Leapfrogging the Cold Chain: Why Gates is Big Into Microneedles

Millennium Development Goal 8 (MDG 8) calls for pharmaceutical companies to work in cooperation with the global health and development groups, country governments, and government agencies to make essential drugs affordable and sustainable for least-developed countries. According to the U.N. Development Group (UNDG), “Access is defined as having medicines continuously available and affordable at public or private health facilities.”

Providing continuous access to essential medicines is a global health and development challenge where innovation is key. Especially where the critical cold chain is concerned—i.e., ensuring that vaccines and other medicines can be kept refrigerated until they reach patients. 

We’ve covered the importance of the cold supply chain before at IP, particularly as it pertains to last-mile health delivery in rural areas. This is an area of global health and development that is faced with ongoing challenges, including weak healthcare systems, lack of community health workers, and failing or non-existent infrastructure.

RelatedKeep It Cold: New Funding Flows to Ensure a Vital Link in the Delivery of Vaccines

Plenty of nonprofits are addressing these challenges, not the least of which is the Gates Foundation, which often backs some of most innovative and exciting projects in global health. For the past couple of years, one such area of interest for Gates has been supporting the development and increased use of microneedles for vaccine and medicine delivery.

The Gates Foundation recently awarded Vaxess Technologies Inc. two grants for a total of $6 million supporting its “proprietary technology platform for sustained transdermal delivery of vaccines and immunotherapies,” called MIMIX.

The first grant of roughly $3 million is a Phase I Grand Challenges grant, and funds the continuing development of Vaxess’s microneedle patch vaccines. This includes the preclinical development and production of a thermostable inactivated polio vaccine (IPV) microneedle patch. If successful, the patch will not only simplify dosing and administration of the vaccine, but it will also lower costs and break imposing cold chain constraints.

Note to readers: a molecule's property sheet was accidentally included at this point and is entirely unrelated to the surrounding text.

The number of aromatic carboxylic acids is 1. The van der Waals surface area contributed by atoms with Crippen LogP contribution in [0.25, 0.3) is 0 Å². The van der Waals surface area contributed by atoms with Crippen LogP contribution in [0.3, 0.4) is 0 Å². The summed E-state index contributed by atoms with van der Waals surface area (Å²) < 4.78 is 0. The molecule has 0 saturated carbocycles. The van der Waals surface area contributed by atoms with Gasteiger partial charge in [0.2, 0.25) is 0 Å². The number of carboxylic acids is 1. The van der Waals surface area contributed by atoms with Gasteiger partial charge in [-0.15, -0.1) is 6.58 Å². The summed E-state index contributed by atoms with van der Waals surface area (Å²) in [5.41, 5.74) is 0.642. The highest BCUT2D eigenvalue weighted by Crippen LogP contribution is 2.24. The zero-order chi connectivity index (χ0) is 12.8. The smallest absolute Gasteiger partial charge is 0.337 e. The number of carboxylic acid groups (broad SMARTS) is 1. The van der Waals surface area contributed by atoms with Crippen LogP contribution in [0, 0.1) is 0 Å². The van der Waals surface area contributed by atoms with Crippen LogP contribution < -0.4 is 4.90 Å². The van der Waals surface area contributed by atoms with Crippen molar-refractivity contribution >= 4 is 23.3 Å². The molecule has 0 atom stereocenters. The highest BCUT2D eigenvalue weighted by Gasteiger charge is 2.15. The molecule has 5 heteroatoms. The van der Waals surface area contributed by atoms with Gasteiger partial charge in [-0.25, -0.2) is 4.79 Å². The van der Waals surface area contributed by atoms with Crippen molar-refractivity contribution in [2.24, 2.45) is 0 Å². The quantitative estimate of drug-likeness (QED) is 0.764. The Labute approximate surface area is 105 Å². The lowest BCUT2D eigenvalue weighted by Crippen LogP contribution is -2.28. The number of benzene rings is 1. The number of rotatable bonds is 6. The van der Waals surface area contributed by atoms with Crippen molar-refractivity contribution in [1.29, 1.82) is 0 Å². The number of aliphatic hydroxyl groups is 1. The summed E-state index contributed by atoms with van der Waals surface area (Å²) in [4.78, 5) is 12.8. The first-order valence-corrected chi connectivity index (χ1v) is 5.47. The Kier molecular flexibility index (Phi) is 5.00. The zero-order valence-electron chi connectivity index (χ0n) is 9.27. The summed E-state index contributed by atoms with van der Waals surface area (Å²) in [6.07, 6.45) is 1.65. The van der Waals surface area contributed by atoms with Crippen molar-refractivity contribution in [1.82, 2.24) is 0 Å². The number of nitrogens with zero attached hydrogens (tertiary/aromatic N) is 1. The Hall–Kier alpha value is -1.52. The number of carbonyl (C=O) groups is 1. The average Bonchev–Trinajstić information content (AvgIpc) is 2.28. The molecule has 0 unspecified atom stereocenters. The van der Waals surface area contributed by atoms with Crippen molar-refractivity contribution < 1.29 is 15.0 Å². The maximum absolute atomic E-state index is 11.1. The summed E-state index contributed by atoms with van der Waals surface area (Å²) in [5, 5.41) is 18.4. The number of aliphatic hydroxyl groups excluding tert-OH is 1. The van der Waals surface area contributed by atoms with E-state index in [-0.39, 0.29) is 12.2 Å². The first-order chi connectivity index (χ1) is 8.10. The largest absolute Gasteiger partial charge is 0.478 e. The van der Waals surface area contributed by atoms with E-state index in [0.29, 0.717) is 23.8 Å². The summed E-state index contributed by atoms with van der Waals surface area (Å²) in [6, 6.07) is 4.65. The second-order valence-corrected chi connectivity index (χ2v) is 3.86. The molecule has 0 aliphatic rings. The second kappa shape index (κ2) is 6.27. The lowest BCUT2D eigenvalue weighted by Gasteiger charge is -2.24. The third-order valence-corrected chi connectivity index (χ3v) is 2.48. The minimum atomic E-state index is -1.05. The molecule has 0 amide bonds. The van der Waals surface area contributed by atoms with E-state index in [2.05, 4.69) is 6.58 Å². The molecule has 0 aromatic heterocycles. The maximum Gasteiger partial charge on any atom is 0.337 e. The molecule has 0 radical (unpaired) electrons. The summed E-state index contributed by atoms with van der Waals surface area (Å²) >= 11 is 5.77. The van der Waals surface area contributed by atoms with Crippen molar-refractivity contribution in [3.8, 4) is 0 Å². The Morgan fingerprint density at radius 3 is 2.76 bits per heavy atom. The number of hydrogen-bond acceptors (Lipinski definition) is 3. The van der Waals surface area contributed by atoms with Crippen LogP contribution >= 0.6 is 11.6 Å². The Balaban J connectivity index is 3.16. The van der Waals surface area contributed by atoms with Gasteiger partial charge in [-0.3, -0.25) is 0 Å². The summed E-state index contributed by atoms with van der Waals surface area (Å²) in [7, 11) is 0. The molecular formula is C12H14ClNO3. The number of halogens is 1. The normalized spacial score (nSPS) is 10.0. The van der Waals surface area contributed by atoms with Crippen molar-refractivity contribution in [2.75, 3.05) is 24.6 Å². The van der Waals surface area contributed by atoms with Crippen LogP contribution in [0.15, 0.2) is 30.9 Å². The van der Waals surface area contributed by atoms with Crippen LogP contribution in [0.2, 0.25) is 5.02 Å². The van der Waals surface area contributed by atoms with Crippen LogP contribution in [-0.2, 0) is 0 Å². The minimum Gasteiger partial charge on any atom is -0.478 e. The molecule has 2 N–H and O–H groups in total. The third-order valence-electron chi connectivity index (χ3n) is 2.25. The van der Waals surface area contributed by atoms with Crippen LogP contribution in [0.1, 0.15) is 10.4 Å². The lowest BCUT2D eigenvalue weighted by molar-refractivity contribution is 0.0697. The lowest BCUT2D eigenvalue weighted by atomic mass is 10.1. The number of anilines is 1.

The second grant of approximately $3 million is directed toward the preclinical development of a “resorbable microneedle patch for the delivery of a live attenuated MR (measles rubella) vaccine.” The grant will also allow Vaxess to formulate a thermostable MR vaccine, manufacture microneedle patches, and establish preclinical proof-of-concept models to support clinical trials in the future.

Related: Small, Portable and Self-Administering: A Vaccine Advocate’s Dream

I know, vaccine supply chains aren’t as exciting as, say, vaccine discovery, and the subject of supply chains in general is rather boring. But boring doesn’t mean less important.

Vaccine wastage is a considerable and often overlooked problem in the global health landscape. In 2012, Intellectual Ventures Lab examined global vaccine wastage and discovered that around 40 percent of the oral polio vaccine (OPV) is wasted each year, either due to destruction from heat and ultra-violet light exposure or mishandling. Put in monetary terms, the lab stated that around 2 billion doses of OPV are purchased each year at around $0.14 per dose for a total cost of approximately $270 million. The 40 percent wastage rate means that global polio vaccine campaigns are collectively throwing away around $108 million.

Microneedles are just one solution to curb wastage and improve the storage and handling of vaccines and essential medicines. Gates has been beating the microneedle drum since around 2009 when it awarded a $100,000 grant to TransDerm for its dry polymer patch to increase malaria vaccine access. If the use of microneedles can effectively leapfrog the cold supply chain and do so sustainably and cost effectively, I imagine Gates will have a hand in the further development of multiple microneedle applications for some time to come.